In September of 2013, customers of Chobani brand Greek yogurt complained of gastrointestinal problems after consuming products manufactured in the company's Idaho plant. The company issued a recall and claimed that the fungal contaminant Murcor circinelloides was only a potential danger to immunocompromised individuals.

Yet complaints of severe GI discomfort continued from otherwise healthy customers and researchers began to question the fungus and its ability to cause harm in healthy humans.  Resulting research has found that this fungus is not harmless after all, but a strain with the ability to cause disease. 

In the study, the researchers isolated a strain of the fungus from a yogurt container that was subject to recall. Using a technique known as multi-locus sequence typing (MLST), they identified the strain as Mucor circinelloides f. circinelloides (Mcc). Unlike other strains of the fungus, that particular subspecies is commonly associated with human infections.

Mucho is sexually compatible with an M. circinelloides f. circinelloides isolate. Zygospore formation between Mucho and (−) NRRL3614 was observed, whereas Mucho did not mate with (+) NRRL3615 (data not shown). The results indicate that Mucho is the (+) mating type. Its mating ability with the other M. circinelloides f. circinelloides isolate also supports that Mucho is M. circinelloides f. circinelloides. Scale is 100 µm. Credit: 

Whole-genome sequence analysis of the yogurt isolate confirmed it as being closely related to Mcc and also revealed the possibility that this fungus could produce harmful metabolites that were previously unknown in this species.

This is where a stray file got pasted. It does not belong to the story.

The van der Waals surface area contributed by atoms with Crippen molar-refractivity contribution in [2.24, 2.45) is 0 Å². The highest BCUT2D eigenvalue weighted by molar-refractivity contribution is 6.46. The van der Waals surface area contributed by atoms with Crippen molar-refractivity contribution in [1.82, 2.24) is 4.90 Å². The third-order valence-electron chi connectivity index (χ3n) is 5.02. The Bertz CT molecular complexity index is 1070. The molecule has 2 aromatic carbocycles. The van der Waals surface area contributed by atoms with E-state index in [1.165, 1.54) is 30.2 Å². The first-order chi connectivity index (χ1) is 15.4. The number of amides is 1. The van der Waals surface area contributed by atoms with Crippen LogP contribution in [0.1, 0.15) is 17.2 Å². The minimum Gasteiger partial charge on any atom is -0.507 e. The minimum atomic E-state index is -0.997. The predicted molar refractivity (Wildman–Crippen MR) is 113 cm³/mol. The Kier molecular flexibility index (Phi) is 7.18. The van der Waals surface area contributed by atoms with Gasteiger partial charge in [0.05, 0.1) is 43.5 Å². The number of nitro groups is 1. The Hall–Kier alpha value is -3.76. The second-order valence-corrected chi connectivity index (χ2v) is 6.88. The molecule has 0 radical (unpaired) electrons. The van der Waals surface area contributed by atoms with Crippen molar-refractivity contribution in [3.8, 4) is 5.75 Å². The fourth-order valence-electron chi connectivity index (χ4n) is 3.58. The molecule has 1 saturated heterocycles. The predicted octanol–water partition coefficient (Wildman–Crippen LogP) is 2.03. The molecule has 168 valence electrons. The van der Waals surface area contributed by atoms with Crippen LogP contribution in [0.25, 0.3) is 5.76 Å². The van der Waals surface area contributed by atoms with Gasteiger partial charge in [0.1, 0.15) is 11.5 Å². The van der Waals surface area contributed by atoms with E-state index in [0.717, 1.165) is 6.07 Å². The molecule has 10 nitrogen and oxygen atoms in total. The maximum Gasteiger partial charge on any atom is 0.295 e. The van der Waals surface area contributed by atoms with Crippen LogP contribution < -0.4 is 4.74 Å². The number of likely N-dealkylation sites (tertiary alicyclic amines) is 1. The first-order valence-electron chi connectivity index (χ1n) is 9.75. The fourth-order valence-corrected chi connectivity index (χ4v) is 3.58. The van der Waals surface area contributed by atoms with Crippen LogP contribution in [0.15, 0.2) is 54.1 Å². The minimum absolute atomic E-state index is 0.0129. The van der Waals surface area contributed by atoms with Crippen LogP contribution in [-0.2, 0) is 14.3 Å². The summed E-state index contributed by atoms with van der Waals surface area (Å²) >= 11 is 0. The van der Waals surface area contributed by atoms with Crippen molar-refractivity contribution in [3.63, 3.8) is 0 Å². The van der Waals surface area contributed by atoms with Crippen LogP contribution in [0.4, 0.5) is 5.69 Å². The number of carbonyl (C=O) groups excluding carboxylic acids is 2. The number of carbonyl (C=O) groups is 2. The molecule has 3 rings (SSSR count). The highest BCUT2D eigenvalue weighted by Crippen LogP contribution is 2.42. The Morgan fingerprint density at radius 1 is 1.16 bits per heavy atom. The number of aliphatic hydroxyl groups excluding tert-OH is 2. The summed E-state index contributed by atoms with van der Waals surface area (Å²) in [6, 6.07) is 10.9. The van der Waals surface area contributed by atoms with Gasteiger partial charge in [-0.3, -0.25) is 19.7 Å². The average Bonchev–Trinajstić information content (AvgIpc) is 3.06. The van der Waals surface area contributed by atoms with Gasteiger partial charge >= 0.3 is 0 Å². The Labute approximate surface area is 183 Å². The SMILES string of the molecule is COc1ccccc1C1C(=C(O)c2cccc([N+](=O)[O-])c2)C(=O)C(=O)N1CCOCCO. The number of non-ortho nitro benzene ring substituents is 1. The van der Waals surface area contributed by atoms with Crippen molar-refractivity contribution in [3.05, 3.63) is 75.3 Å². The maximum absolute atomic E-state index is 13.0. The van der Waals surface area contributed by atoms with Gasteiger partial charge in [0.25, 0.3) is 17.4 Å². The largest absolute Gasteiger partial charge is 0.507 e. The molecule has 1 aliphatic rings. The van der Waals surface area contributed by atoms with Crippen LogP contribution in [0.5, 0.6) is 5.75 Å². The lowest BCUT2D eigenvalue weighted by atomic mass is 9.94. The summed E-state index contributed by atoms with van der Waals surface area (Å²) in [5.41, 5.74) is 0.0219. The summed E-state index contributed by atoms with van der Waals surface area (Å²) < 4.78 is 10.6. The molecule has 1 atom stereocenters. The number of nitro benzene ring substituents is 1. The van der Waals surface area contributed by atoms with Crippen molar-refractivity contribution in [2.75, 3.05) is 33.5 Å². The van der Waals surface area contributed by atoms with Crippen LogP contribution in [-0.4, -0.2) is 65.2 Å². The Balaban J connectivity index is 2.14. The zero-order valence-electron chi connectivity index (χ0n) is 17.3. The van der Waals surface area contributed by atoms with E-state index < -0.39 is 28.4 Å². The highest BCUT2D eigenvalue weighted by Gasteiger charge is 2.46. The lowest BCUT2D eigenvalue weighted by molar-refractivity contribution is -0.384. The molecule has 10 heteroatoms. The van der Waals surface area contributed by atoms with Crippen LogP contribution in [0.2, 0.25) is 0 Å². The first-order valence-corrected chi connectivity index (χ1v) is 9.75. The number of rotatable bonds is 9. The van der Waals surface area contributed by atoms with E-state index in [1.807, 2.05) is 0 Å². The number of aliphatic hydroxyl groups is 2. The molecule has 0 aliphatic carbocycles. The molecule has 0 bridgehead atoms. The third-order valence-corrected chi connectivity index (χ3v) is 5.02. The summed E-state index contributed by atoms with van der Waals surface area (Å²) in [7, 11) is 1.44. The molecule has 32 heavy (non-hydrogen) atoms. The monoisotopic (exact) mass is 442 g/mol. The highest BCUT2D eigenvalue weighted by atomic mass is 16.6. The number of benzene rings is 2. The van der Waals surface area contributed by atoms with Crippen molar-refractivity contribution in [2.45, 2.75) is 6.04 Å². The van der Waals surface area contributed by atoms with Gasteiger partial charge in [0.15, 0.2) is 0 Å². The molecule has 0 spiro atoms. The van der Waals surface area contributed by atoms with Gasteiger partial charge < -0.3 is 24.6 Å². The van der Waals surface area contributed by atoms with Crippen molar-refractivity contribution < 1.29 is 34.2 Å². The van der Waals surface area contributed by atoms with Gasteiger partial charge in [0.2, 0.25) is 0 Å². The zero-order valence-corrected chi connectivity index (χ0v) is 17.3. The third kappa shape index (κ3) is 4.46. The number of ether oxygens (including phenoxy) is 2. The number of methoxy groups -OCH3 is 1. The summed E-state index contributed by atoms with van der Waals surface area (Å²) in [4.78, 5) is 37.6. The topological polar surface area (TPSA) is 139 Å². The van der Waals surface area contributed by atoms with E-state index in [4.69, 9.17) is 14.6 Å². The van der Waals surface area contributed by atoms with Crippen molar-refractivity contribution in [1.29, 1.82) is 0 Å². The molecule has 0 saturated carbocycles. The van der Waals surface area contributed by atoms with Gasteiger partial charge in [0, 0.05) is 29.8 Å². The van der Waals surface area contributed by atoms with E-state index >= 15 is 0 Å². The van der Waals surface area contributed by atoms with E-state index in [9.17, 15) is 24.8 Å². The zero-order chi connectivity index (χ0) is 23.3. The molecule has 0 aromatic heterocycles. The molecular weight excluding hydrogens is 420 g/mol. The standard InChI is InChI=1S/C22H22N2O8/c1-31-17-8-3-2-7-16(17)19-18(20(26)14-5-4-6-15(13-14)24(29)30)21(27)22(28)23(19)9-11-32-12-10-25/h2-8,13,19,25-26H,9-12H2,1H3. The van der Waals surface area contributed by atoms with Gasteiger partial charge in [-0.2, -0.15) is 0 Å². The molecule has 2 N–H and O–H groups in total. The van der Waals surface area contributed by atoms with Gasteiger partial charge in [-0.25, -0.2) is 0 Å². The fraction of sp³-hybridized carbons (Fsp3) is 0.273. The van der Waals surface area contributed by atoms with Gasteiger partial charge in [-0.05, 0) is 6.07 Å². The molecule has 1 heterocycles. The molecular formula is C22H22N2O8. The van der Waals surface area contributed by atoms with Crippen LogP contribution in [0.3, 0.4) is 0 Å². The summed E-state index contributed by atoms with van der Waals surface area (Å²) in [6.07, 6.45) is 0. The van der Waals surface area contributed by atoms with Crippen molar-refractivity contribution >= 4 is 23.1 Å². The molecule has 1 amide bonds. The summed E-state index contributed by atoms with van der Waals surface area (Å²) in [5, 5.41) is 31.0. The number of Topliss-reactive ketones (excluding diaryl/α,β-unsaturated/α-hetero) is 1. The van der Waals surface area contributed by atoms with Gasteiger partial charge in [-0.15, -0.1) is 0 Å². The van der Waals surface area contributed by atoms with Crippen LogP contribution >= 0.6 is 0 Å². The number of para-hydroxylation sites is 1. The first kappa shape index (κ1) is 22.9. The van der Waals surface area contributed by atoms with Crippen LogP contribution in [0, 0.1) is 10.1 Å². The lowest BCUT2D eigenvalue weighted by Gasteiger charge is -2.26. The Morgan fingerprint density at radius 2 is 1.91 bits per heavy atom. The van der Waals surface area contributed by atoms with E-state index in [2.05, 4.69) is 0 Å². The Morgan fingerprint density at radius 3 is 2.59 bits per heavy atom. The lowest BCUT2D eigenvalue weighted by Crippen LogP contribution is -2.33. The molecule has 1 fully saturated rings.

The researchers then tested the strain on mice, where the fungus showed an ability to cause lethal infections when the fungal spores were injected into the bloodstream as well as to survive passage through the GI tract when the spores were ingested orally. 

Maybe accept science more and you will put people at risk less. Image link: Dr. Piper Klemm

"When people think about food-borne pathogens, normally they list bacteria, viruses, and maybe parasites. Fungal pathogens are not considered as food-borne pathogens. However, this incidence indicates that we need to pay more attention to fungi. Fungal pathogens can threaten our health systems as food-borne pathogens," says co-author Soo Chan Lee of Duke University.

Citation: Soo Chan Lee, R. Blake Billmyre, Alicia Li, Sandra Carson, Sean M. Sykes, Eun Young Huh, Piotr Mieczkowski, Dennis C. Ko, Christina A. Cuomo, and Joseph Heitman , 'Analysis of a Food-Borne Fungal Pathogen Outbreak: Virulence and Genome of a Mucor circinelloides Isolate from Yogurt', mBio 5:4 July/August 2014; doi:10.1128/mBio.01390-1. Source: American Society for Microbiology